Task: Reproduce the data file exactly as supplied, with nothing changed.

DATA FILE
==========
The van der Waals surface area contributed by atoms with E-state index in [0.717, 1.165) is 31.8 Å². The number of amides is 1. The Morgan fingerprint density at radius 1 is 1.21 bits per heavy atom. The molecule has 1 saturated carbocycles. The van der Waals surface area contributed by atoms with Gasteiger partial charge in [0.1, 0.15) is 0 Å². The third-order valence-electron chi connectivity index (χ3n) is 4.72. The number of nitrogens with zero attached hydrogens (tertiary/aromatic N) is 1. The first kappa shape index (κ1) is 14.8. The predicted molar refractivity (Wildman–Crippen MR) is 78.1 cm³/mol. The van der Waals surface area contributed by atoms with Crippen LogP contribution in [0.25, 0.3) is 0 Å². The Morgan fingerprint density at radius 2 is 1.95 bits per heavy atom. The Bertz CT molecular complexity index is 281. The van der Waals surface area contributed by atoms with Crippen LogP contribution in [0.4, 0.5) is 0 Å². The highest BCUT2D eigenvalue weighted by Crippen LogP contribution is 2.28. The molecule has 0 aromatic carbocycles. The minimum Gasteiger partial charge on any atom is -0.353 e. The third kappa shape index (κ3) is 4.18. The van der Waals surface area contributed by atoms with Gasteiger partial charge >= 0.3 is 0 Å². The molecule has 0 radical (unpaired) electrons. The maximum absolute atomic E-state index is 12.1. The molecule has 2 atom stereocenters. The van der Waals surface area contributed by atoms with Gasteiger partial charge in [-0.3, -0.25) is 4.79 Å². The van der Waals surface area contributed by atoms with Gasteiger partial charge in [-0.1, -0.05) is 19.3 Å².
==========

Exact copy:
The van der Waals surface area contributed by atoms with E-state index in [0.717, 1.165) is 31.8 Å². The number of amides is 1. The Morgan fingerprint density at radius 1 is 1.21 bits per heavy atom. The molecule has 1 saturated carbocycles. The van der Waals surface area contributed by atoms with Gasteiger partial charge in [0.1, 0.15) is 0 Å². The third-order valence-electron chi connectivity index (χ3n) is 4.72. The number of nitrogens with zero attached hydrogens (tertiary/aromatic N) is 1. The first kappa shape index (κ1) is 14.8. The predicted molar refractivity (Wildman–Crippen MR) is 78.1 cm³/mol. The van der Waals surface area contributed by atoms with Crippen LogP contribution in [0.25, 0.3) is 0 Å². The Morgan fingerprint density at radius 2 is 1.95 bits per heavy atom. The Bertz CT molecular complexity index is 281. The van der Waals surface area contributed by atoms with Crippen LogP contribution in [0.4, 0.5) is 0 Å². The highest BCUT2D eigenvalue weighted by Crippen LogP contribution is 2.28. The molecule has 0 aromatic carbocycles. The minimum Gasteiger partial charge on any atom is -0.353 e. The third kappa shape index (κ3) is 4.18. The van der Waals surface area contributed by atoms with Gasteiger partial charge >= 0.3 is 0 Å². The molecule has 0 radical (unpaired) electrons. The maximum absolute atomic E-state index is 12.1. The molecule has 2 atom stereocenters. The van der Waals surface area contributed by atoms with Gasteiger partial charge in [-0.3, -0.25) is 4.79 Å². The van der Waals surface area contributed by atoms with Gasteiger partial charge in [-0.1, -0.05) is 19.3 Å².